‘Make sure I breathe’: This is what nerves look like for a PGA Tour rookie

harry hall

Harry Hall's 3-shot lead has him thinking about the nervousness he'll face on the weekend.

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There may be more questions than answers this week for casual golf fans watching the Charles Schwab Challenge from their living rooms. Who’s that guy with a three-shot lead? Where’d he come from? Why does he wear that funny hat?

The answers, in order, are Harry Hall, from England. And as for his hat, well, it’s not an ode to Bryson DeChambeau. It’s not an ode to Ben Hogan, who wore something very similar. It’s an ode to Jim Barnes, an Englishman who won four majors in the 1910s and 20s. You’ve got to do your research to find all of that, because Hall’s Wikipedia entry is just 21 words long. 

Now that we’ve explained who will be on your television screen all weekend, perhaps an explanation of what he’s doing there. 

Hall carved out a three-shot lead through two rounds of this week’s Tour event, reaching 12 under after going 62-66 for the first 36 holes. He’s a PGA Tour rookie, competing in just his 26th career event. He’s amassed 12 made cuts and a pair of top 10s, but zero top-5 finishes. 

In other words? He has never really been in contention. And the two times he’s finished in the top 10, they came at this year’s Puerto Rico Open and at the Mexico Open at Vidanta, two events with weaker-than-normal PGA Tour fields. 

That means one thing more than anything else for golf viewers this weekend: a chance to watch a 25-year-old handle, stand up to, or succumb to the pressure of nerves at the highest level of pro golf. Oh, no. You’re just being dramatic, Sean! He’ll be fine!

While that may end up being true, the newness of contention already entered Hall’s brain well before he teed it up in the final pairing Saturday afternoon. It actually started much earlier than the second-half of this tournament. It arrived as early as Friday, during the second round. 

“Just go back and chill out and make sure I breathe tomorrow,” Hall said Friday night about his plans. “I could tell when I started today my heart was pacing a lot more than it normally does. Yeah, just to breathe and maybe slow myself down a little bit at the start tomorrow.”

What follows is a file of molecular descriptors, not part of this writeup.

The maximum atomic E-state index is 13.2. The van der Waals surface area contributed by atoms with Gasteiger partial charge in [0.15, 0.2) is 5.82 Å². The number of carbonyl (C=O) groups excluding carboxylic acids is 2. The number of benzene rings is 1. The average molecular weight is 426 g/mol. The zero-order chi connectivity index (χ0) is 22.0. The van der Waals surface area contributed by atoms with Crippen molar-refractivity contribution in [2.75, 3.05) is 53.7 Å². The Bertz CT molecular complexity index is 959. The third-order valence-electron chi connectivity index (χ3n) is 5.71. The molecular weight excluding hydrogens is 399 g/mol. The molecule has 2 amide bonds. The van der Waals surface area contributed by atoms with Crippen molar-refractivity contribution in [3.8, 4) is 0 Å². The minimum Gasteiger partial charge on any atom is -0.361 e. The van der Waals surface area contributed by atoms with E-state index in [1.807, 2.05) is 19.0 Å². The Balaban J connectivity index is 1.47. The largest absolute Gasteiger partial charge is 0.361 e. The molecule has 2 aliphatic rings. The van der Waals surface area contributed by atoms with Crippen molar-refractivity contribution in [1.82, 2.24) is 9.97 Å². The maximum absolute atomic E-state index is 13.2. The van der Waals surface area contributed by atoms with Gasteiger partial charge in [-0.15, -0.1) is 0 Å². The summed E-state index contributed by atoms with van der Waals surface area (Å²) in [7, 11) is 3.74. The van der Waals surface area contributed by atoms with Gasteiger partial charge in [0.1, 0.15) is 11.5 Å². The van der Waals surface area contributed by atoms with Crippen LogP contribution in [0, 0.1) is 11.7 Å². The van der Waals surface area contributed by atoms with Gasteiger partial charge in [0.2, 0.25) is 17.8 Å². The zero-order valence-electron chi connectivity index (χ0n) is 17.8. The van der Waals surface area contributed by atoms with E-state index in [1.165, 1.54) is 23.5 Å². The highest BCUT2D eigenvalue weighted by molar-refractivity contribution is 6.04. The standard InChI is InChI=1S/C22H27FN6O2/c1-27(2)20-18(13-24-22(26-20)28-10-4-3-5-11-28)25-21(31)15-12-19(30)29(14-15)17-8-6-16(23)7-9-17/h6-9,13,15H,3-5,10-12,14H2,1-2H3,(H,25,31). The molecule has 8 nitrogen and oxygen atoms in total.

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Hall opened with a blistering 62 on Thursday, the best score of his PGA Tour career by two strokes. But during his second-round 66, when he finally had to see his face and name on all the leaderboards across the property, that’s when his play started to sink in.

“Knowing the position I was in. That made me nervous,” Hall said, displaying some lovely honesty that elite players are so rare to admit. 

“Well, I didn’t think about it, but I can sense it, and I think I can sense that people around me know it. But it wasn’t like I was uncomfortable. It was just something I have to get better at dealing with. I think I dealt with it good in the end.” 

He was one over par through the first five holes of Friday’s second round before blitzing the rest of the course again with six birdies over his final 13 holes. So yes, we’d say he dealt with it good in the end. That said, he has only just reached halftime. There are two quarters left. And he’s well aware of it. Seizing on the opportunity to talk nerves with one of the best golfers on the planet, a reporter asked a simple question next:

How are you going to manage those nerves on the weekend?

What Hall responded with was a very healthy outlook on the situation. What he’s preparing to experience is just a greater version of the tiny nerves that exist elsewhere in pro golf, and in life.

“Well, you have to manage nerves for the rest of your life,” he said. “They never go away. All the little tools that I’ve created in the last few years of professional golf, they’ll probably be escalated and there will be new challenges tomorrow, and you’ve got to accept that.

“I think no matter who you are, you’re always going to have different challenges to face on a daily basis, and mine tomorrow will be being in the final group, a position I’ve never been in before, and I’m excited for it.”

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Sean Zak

Golf.com Editor

Sean Zak is a writer at GOLF Magazine and just published his first book, which follows his travels in Scotland during the most pivotal summer in the game’s history.

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